A near continues stream of smallmouth was punctuated by the odd panfish. There really was a lot of activity on this morning. I even saw white perch spawning on a sea wall. 






I love smallies. They are a lot of fun on light fly gear, or any light tackle for that matter. Any day I catch a bunch of smallmouth is a good day. 

Tuesday, May 23, 2017

Home Water Mouse Experiment

Interested by my minor success getting a wild brown on a mouse last night on my "part time home river" I decided I should try a mouse on my actual home river. During the day. Because, well why not? Small stream wild trout are dramatically more opportunistic than their big river counterparts, and the conditions were optimal for fishing a mouse during the day. It was cloudy, spitting rain, warm, and the water level had moderated nicely (WAY too late to get a good blue quill or hendrickson rise, but whatever).

I was expecting a few pops and splashes here and there from wild browns, maybe a few stocked trout to hand. Best case scenario I would get a handful of wild fish hooked. That did not happen, but I did have two takes that were clearly large wild trout, and plenty from small fish. No surprise at all, I caught stocked brookies, salmon smolts, and one rainbow. It was cool to see a few wild trout go for the mouse during the day, especially since two were way above the size I've been seeing here the last two years. A hookup would have been nice though.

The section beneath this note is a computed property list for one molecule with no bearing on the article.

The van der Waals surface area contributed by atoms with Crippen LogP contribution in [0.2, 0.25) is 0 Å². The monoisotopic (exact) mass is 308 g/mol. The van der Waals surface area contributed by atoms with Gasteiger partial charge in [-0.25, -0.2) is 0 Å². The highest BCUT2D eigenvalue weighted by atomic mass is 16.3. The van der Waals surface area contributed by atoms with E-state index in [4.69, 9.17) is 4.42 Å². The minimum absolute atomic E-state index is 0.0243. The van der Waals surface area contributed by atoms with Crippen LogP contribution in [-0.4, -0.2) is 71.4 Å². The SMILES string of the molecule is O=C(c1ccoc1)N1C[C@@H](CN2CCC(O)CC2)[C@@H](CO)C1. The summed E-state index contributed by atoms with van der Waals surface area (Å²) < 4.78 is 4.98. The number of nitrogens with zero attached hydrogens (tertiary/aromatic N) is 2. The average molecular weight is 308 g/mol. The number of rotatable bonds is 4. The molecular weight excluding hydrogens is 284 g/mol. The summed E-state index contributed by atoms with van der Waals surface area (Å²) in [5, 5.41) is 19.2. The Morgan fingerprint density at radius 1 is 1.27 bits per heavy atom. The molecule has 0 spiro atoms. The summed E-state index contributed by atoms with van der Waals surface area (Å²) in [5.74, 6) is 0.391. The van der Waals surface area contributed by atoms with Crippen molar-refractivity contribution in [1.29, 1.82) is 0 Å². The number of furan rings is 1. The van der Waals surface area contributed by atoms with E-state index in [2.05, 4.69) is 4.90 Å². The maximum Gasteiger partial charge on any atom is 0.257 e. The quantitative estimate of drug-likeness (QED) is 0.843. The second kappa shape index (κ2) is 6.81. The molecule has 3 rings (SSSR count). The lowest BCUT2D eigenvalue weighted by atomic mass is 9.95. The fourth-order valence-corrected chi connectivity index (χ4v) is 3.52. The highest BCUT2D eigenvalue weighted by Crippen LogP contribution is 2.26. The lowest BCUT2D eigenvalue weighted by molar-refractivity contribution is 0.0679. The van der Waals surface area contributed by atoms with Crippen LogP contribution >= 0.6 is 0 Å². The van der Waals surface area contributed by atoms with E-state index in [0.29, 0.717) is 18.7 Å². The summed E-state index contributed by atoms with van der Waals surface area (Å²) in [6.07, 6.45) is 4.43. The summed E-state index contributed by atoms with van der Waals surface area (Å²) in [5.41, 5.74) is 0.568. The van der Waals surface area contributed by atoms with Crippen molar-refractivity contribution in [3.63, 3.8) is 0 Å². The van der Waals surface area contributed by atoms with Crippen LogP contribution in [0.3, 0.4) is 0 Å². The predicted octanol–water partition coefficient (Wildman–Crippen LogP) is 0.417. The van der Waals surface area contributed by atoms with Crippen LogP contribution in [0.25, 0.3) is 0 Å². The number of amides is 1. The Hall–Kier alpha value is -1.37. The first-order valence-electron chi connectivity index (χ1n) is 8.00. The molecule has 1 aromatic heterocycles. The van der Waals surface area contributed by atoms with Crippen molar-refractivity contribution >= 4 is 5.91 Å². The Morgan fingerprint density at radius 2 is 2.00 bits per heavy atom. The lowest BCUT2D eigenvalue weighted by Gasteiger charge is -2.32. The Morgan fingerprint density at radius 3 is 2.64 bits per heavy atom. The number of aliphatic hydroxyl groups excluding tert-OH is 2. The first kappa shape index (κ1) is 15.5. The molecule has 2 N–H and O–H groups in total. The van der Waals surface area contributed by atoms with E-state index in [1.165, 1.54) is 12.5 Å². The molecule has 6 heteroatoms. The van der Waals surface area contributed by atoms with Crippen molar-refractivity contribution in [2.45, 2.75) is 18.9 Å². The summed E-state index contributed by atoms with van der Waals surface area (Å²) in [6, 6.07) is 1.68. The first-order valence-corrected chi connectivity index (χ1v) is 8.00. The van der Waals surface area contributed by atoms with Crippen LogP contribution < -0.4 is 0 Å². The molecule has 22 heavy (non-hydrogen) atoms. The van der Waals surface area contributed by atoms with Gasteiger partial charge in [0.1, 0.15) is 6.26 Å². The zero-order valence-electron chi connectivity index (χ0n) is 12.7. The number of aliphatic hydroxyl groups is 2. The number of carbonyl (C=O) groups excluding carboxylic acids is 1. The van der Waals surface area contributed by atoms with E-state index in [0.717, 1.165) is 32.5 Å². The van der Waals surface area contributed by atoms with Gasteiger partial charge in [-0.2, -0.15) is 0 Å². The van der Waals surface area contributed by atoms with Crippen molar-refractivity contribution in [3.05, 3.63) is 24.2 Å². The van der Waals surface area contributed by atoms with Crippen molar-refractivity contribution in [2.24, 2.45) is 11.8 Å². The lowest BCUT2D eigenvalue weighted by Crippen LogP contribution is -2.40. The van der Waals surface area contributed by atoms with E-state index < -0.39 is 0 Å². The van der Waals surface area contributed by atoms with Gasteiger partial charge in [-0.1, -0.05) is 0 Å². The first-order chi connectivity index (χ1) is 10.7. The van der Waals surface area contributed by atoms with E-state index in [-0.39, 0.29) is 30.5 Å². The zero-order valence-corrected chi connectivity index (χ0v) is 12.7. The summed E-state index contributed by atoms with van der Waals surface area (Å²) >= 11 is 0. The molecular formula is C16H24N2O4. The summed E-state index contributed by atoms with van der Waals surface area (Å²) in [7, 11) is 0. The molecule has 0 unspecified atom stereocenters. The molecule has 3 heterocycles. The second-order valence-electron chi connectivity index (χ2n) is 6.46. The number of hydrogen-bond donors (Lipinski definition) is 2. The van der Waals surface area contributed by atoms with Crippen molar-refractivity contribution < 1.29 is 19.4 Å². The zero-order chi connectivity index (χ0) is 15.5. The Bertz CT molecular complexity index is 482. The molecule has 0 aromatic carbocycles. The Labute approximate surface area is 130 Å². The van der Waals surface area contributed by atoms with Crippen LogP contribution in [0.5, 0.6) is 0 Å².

Was it worth experimenting with the mouse even though I knew it was far from the most likely thing to catch a good number of wild fish? It is always worth learning something new. But in this case, I chose the wrong day to mess around. There was a huge number of sulfur nymphs in the drift. Had I been nymphing with a size 16 PT, I would have had a field day. Oh well.